The online magazine
dedicated to the
discussion & revival
of British foodways.

NO.53
SUMMER2017

Something green for the devil.

4 Servings. Easily Doubled.

A traditional dish of cooked peas and lettuce from Randall’s Ordinary. The pairing of these vegetables is characteristically English; probably early eighteenth century. It is both bright and hearty and a good fresh foil for a devil. For four; easily doubled.


Randall's Ordinary Original Recipes-2 cups peas
-1 small head of luttuce, shredded
-2 teaspoons parsley
-1 bunch scallions, chopped
-heaped ½ teaspoon sugar
-1 teaspoon chopped mint
-¼ cup heavy cream
-1 Tablespoon unsalted butter
-salt
-white pepper


It would be difficult to improve upon the original instructions from Original Recipes lovingly shared from the kitchen of Randall’s Ordinary Landmark Inn & Restaurant Established in 1685, a title longer than most of its recipes, which are admirably terse:

“Boil all but butter and cream in a small amount of water for a few minutes. Drain and add butter, cream and seasonings.”

Notes:
- It needs a little improvement, or clarification, after all: Do as the instructions dictate second rather than first to hold off adding the salt and pepper until the end.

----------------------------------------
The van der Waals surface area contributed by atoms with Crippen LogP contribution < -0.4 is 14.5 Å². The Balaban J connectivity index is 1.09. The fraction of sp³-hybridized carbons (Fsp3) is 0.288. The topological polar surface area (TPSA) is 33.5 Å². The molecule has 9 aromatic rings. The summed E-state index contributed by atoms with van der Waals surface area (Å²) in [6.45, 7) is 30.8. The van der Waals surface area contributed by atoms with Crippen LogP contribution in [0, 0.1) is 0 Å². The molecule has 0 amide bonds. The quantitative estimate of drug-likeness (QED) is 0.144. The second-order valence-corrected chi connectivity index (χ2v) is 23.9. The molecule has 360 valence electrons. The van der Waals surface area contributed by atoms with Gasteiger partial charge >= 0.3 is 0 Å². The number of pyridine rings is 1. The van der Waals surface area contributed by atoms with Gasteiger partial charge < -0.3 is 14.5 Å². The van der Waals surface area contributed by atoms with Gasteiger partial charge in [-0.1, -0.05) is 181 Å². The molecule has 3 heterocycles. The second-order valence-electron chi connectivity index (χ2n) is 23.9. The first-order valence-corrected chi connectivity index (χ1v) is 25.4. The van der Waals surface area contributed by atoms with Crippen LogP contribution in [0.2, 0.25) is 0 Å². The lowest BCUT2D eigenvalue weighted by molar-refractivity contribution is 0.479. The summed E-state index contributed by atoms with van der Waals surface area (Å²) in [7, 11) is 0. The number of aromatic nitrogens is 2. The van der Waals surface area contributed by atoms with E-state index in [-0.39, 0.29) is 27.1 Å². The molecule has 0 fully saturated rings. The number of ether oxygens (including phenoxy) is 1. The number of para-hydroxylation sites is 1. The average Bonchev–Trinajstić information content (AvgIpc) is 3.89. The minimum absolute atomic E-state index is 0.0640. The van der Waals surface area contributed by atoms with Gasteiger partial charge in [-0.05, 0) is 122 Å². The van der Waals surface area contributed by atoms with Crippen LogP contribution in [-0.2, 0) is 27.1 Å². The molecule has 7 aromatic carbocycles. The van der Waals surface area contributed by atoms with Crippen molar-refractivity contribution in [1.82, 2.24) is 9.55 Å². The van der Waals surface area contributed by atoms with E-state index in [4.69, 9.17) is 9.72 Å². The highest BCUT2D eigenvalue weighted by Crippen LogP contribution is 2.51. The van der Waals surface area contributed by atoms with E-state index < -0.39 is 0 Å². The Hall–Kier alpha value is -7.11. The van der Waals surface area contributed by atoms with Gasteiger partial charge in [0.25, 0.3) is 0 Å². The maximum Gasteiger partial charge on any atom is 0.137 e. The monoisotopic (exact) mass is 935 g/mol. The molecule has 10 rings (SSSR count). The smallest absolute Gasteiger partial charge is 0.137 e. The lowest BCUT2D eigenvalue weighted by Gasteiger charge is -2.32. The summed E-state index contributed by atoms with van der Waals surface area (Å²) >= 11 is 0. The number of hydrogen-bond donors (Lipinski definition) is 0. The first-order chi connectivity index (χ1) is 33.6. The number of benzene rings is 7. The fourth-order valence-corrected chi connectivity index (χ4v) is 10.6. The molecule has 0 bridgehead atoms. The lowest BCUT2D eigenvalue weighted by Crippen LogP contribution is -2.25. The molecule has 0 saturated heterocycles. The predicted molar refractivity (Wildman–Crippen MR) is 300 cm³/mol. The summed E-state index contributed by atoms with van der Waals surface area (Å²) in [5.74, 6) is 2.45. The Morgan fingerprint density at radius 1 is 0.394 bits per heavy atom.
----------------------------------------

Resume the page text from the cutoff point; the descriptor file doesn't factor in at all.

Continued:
- We like to use the seriously unfashionable iceberg lettuce in this recipe; it holds up to the cooking without turning bitter or limp. Boston is a creditable alternative.

- The original recipe uses proportionally less lettuce, a little less sugar and more half and half, which it uses rather than our cream. We like the less liquid coating, almost a glaze, better.

- Frozen baby peas are brilliant here; barely thaw them first.

- Be sure to add the merest drip of water (or, perhaps, chicken stock, especially if serving chicken; other stocks, however, prove a bit assertive); lettuce weeps.

- The mint is authentic and, tradition dictates, essential, but some people do not like it and the dish suffers not at all without it.